What if you only wanted the name and email address for your user, as well as their unique ID? In that case you could be more specific, as in:

Code:
SELECT username
, user_email
, user_id
FROM phpbb_users

The "splat" has been replaced by a number of columns from the table. Instead of viewing the entire user row, you've been more selective. See how that works? Each attribute (column) that you want to retrieve from the table is listed, separated by commas. Now, what about those names? You might want to call your users "members" instead of users, so why not rename it with an alias?

Code:
SELECT username as MemberName
, user_email as Member_Email_Address
, user_id as Member_ID
FROM phpbb_users

This is an optional step, but if you're dealing with complex (or obtuse) result values, an alias can be a big help. It can certainly help make your PHP code easier to read later on. To use an alias simply select the column value as before but follow it with the "as aliased_name" syntax. Aliases for column names are optional unless you retrieve the same column from two different tables... but we're not quite ready to talk about that yet.

So now you know how to retrieve basic user information from your database table. What if you decide that you want to know exactly how many users are in the database? You don't have to retrieve every user and count them, simply use the COUNT() function instead. That is still something you're selecting from the database, so it goes like this:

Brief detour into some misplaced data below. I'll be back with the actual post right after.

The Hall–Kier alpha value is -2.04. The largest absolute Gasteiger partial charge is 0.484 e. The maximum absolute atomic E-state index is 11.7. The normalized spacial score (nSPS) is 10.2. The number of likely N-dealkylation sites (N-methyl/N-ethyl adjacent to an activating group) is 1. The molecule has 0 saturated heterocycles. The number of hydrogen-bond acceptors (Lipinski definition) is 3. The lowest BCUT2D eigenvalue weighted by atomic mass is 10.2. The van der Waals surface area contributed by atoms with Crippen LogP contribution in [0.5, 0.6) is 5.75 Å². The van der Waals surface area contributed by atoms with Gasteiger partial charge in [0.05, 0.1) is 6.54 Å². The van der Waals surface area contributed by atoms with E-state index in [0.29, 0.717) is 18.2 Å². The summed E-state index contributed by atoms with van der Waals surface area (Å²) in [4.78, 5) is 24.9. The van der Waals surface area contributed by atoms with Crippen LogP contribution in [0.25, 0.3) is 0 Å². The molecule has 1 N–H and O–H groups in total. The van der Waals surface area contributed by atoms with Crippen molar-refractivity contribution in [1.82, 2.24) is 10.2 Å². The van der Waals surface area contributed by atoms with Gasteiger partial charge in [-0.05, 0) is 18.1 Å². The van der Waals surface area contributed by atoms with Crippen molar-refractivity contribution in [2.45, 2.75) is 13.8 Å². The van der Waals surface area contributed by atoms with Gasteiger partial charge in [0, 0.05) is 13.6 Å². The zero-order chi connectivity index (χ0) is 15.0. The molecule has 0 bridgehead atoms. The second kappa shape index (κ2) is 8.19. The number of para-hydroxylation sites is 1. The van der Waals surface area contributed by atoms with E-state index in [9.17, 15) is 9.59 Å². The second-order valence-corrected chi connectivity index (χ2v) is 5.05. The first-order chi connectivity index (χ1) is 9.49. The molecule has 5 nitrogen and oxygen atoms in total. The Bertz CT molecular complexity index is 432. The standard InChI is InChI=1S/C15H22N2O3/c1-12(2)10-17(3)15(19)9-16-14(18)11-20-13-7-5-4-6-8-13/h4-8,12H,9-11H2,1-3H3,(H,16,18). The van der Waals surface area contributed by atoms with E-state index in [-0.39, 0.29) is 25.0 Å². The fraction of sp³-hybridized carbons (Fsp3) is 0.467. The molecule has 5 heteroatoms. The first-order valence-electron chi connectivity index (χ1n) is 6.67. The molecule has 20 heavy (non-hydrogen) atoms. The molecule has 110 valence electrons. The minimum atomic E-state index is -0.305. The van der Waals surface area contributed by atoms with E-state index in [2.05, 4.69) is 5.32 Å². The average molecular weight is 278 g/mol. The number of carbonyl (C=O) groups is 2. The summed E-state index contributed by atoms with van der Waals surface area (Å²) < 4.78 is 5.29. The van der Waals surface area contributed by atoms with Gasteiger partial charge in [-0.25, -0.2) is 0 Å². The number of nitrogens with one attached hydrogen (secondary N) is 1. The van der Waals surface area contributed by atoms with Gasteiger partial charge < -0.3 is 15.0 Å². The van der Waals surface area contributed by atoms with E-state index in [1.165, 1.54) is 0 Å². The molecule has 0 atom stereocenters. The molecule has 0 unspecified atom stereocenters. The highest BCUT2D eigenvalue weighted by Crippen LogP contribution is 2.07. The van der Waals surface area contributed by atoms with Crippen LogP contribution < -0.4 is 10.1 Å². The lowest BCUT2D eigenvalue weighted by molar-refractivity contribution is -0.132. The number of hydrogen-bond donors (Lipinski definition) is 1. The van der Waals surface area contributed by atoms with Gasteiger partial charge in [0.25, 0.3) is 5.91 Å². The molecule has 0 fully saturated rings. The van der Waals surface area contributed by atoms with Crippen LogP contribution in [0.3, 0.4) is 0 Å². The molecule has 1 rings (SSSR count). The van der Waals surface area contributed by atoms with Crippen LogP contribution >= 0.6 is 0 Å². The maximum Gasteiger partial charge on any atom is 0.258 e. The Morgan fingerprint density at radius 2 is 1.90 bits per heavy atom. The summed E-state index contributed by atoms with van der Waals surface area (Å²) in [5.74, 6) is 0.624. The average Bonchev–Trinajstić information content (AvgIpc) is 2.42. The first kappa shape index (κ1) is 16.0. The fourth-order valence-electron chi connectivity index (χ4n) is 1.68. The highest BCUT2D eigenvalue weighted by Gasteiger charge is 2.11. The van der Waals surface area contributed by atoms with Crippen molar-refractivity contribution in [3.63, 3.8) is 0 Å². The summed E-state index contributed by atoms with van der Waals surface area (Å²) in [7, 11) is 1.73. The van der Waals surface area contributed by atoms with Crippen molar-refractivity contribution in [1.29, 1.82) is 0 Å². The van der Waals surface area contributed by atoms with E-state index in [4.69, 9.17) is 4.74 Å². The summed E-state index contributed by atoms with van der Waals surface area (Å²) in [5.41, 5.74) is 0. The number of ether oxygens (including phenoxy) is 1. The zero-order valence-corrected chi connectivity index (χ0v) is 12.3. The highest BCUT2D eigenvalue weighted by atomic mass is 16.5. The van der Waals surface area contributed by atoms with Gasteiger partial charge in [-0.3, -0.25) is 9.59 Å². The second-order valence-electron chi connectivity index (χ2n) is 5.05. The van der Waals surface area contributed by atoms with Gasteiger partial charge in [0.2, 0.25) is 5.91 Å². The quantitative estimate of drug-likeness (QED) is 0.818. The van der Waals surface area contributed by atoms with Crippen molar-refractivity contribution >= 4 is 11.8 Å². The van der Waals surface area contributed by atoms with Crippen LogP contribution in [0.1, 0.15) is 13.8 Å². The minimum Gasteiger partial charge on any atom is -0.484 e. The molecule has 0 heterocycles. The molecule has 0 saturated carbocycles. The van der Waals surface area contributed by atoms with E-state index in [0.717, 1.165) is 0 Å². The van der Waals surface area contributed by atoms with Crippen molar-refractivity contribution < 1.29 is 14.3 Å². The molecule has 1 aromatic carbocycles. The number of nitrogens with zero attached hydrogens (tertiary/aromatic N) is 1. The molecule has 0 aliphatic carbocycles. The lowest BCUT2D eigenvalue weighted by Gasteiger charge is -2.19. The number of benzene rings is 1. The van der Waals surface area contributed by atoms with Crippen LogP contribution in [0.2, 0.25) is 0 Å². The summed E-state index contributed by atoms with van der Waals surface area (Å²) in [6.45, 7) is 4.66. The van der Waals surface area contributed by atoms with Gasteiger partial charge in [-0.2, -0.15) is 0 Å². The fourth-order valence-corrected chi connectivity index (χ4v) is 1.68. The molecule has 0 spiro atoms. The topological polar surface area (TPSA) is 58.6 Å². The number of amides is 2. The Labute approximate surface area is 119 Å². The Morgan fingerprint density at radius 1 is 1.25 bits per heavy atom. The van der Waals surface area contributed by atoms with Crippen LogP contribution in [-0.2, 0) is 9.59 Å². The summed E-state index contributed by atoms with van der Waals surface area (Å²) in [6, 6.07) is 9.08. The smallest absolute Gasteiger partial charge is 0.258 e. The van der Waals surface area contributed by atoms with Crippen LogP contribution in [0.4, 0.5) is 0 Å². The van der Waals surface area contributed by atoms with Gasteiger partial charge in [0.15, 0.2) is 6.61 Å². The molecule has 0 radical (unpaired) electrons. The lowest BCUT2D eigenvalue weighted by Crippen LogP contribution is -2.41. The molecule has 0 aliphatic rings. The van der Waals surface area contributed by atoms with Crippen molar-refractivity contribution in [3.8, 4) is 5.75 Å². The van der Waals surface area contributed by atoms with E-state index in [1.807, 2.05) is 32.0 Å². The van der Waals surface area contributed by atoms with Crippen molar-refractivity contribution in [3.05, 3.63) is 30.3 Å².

Code:
SELECT COUNT(*)
FROM phpbb_users

Remember the splat? (That's the * if you were paying attention earlier.) Since we don't really care to retrieve anything, this is a shorthand way to ask for a count of records from the users table. If you have a large number of users, a more efficient way to count them would be this:

Code:
SELECT COUNT(user_id)
FROM phpbb_users

This assumes that each user has been assigned a unique system ID (called user_id) and that this value is mandatory (not null) in the database. Why would this be faster? Without going into too much detail, suffice it to say that counting the entire user record can require retrieving the full record (all fields) from the database, while counting the unique ID counts just that one column. Depending on how your database is tuned, it may not even use the table at all, but count the INDEX instead. (What's an INDEX? Yet another tutorial subject...)

The COUNT() function is one of several group functions available in a SQL database. What if you wanted the first (oldest) and last (most recent) user registration dates? That might look like this:

Code:
SELECT MIN(user_regdate) AS First_Member_Date
, MAX(user_regdate) AS Most_Recent_Member_Date
FROM phpbb_users

Yes, you can use the same user information more than once. In this case, the results of this SELECT statement will be a single row of data that will include the date that the very first user was registered, as well as the date the most recent user was added. Note the use of an alias to make the expression more specific? Always a good idea. We'll cover these special functions in much more depth in a later tutorial when we cover the GROUP BY clause of a SELECT statement.

What if we want to return data from more than one table at a time? What if we want to restrict data from the users table to rows that match certain criteria? What if... well, that's the subject for the next tutorial: The Anatomy of a SQL Statement: Part 2: WHERE, coming soon.